Dave Smith Instruments – Pro 2 Mini-Review

December 21st, 2014 No comments

So, I bought a Dave Smith Instruments Pro 2 synthesizer.

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Categories: Opinions Tags:

Let’s have a national conversation about gun control.

December 16th, 2012 Comments off

Let’s have a national conversation about gun control.

But let’s have an informed, rational conversation. Let’s not let our justified horror over recent events overshadow our responsibility to consider facts when making national policy decisions; let’s make those decisions based on reality, rather than on our emotional reactions born of our natural grief.

I’d like to discuss a lot of common misconceptions I’ve been reading lately, to dispel some myth, and to attempt to discuss gun control on a more rational basis.

I’ve heard it said that “this is not the time” to talk about firearms facts. I disagree. I think that this is exactly the time, because this is exactly the time at which people will be using these misconceptions to potentially affect policies, and I’d like to see any policy changes we make be informed by actual facts, rather than misconceptions and emotion.

Misconceptions

I’ve seen a lot of people (Rupert Murdoch is the obvious high-profile example) talking about the need to ban “automatic weapons,” when, in fact, they’ve been banned since 1934, and in fact, no fully-automatic weapons have been used in mass shooting in the USA since then. (Not even the recent one that was committed at an Army base by an active-duty military officer.)

These people are almost certainly confusing “automatic weapons” (those which fire rapid bursts of rounds with a single continuous trigger pull) with “semi-automatic weapons” (those which use the action of one shot to re-cock the weapon and load the next round into the chamber).

The contrast to a semi-automatic handgun would be a revolver. (Revolvers come in two flavors: single-action and double-action. For purposes of this discussion, I’ll consider double-action revolvers only.) For a semi-automatic rifle, it would be a bolt-action or lever-action rifle (think old-west style here). (Or a muzzle-loader, I guess. For purposes of modern gun control discussion, I won’t even bother to mention muzzle-loaders again.) For a shotgun, it would be a pump-action shotgun.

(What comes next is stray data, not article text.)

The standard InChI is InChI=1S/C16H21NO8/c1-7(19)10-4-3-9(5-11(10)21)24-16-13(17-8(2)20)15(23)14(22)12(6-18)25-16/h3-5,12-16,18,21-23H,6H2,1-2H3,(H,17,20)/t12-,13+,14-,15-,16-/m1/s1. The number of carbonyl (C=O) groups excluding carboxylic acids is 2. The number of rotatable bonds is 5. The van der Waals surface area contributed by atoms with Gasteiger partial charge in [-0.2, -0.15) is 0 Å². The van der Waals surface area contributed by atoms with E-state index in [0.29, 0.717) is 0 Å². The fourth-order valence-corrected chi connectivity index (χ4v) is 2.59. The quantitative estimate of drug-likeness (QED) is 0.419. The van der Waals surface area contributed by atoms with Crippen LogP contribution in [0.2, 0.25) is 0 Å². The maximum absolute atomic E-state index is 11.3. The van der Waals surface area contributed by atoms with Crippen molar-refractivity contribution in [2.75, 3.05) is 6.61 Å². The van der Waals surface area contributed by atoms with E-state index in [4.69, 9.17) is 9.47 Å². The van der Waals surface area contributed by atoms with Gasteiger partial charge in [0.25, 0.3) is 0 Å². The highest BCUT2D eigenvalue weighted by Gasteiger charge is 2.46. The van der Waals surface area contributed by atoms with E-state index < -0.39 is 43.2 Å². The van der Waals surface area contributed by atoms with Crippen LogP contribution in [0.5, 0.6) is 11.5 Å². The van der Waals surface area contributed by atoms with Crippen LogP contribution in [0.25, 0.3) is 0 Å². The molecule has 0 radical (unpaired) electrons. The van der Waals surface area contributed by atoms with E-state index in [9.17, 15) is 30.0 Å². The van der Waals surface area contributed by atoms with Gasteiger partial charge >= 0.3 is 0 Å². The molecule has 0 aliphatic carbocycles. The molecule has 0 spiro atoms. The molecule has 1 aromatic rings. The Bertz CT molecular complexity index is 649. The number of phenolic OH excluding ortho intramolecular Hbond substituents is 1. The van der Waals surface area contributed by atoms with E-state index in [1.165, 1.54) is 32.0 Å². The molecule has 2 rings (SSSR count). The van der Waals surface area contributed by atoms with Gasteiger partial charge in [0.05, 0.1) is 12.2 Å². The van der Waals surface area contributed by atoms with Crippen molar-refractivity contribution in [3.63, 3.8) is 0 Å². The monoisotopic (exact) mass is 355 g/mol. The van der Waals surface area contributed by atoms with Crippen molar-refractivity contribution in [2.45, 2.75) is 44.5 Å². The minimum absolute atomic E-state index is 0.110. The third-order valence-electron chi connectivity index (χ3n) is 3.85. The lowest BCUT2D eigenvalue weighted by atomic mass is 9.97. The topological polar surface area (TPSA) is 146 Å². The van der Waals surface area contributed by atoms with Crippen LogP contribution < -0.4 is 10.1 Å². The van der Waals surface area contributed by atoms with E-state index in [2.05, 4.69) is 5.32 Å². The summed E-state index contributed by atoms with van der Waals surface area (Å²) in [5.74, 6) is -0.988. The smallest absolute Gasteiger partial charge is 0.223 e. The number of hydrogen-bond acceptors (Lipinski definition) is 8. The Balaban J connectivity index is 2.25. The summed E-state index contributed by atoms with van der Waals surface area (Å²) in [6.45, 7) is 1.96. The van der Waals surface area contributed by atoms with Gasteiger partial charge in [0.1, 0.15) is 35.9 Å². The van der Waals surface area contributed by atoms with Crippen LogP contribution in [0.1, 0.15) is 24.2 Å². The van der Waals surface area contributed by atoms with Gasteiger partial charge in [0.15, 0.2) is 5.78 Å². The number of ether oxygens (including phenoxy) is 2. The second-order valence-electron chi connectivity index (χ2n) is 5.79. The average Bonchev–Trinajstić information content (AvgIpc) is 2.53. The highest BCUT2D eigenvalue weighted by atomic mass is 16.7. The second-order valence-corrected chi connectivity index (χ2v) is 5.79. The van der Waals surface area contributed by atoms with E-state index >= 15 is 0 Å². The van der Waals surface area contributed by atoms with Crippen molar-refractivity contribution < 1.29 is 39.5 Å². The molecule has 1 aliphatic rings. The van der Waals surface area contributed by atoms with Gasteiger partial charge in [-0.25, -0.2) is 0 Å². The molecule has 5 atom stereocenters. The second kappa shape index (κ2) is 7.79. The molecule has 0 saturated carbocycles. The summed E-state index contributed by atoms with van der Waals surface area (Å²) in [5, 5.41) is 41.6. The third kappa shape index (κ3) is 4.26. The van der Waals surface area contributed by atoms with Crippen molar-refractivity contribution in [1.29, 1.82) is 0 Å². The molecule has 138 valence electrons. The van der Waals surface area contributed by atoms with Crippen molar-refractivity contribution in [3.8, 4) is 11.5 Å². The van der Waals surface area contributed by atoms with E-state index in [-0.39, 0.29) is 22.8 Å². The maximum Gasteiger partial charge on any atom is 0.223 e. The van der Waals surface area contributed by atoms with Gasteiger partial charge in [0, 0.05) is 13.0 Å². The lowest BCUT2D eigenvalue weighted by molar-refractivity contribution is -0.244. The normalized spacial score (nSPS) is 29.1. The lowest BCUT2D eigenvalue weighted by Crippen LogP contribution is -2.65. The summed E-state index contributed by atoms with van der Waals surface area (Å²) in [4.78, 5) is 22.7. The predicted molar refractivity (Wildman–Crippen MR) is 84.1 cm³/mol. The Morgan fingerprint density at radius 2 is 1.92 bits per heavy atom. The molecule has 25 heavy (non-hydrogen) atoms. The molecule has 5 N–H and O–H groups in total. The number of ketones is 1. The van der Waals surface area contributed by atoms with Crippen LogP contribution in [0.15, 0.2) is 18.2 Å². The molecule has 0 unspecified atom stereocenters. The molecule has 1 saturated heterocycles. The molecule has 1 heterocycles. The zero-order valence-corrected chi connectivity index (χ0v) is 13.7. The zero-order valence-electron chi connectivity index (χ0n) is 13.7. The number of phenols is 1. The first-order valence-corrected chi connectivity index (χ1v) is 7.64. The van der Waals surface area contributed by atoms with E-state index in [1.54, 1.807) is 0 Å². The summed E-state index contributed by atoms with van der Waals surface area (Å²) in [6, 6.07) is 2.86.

There are two main differences between semi-automatic weapons and their non-semi-automatic counterparts: rate of fire and capacity.

As to rate of fire, from slowest to fastest, the various mechanisms would likely rank as follows: bolt-action, lever-action, revolver, pump-action, semi-automatic. (The ordering of the last two are arguable.)

As to capacity, the difference is not so much the action as it is the loading mechanism. The loading mechanism on nearly all semi-automatic weapons (except semi-automatic shotguns) is a magazine. These come in capacities from about 3 rounds on up. Magazines of more than 10 rounds were banned between 1994-2004. Magazines of more than 20 rounds, while no longer banned, are not readily available (to my knowledge) for most guns. Capacities of between 7 and 17 rounds are the most common. Most bolt-action rifles also use magazines, like their semi-automatic counterparts.

By contrast, revolvers tend to have capacities between 5 and 7 rounds, and these capacities are not readily expandable. Pump-action shotguns tend to use a tubular magazine under the barrel, with a capacity between 3 and about 10 shells (these also tend not to be readily expandable).

I’ve seen a lot of comments about “assault weapons”, without a lot of discussion about what those are. The Wikipedia article on the Federal Assault Weapons Ban discusses this at length. The long and short of it is that the definition hinges on cosmetic features and on magazine capacity. It is important to note that “assault weapons” are not fully-automatic weapons, which have been banned since 1934.

OK, but what should we do?

It seems that there are basically six questions we should answer before we decide what policies to change or enact.

1. Should we ban private gun ownership entirely?

Some people think we should. Personally, I’m undecided. Practically, we should admit to ourselves that at least in the USA, this will never actually fly. To do this, we’d need to repeal the 2nd Amendment, and frankly that just isn’t going to happen.

2. Should we ban based on capacity?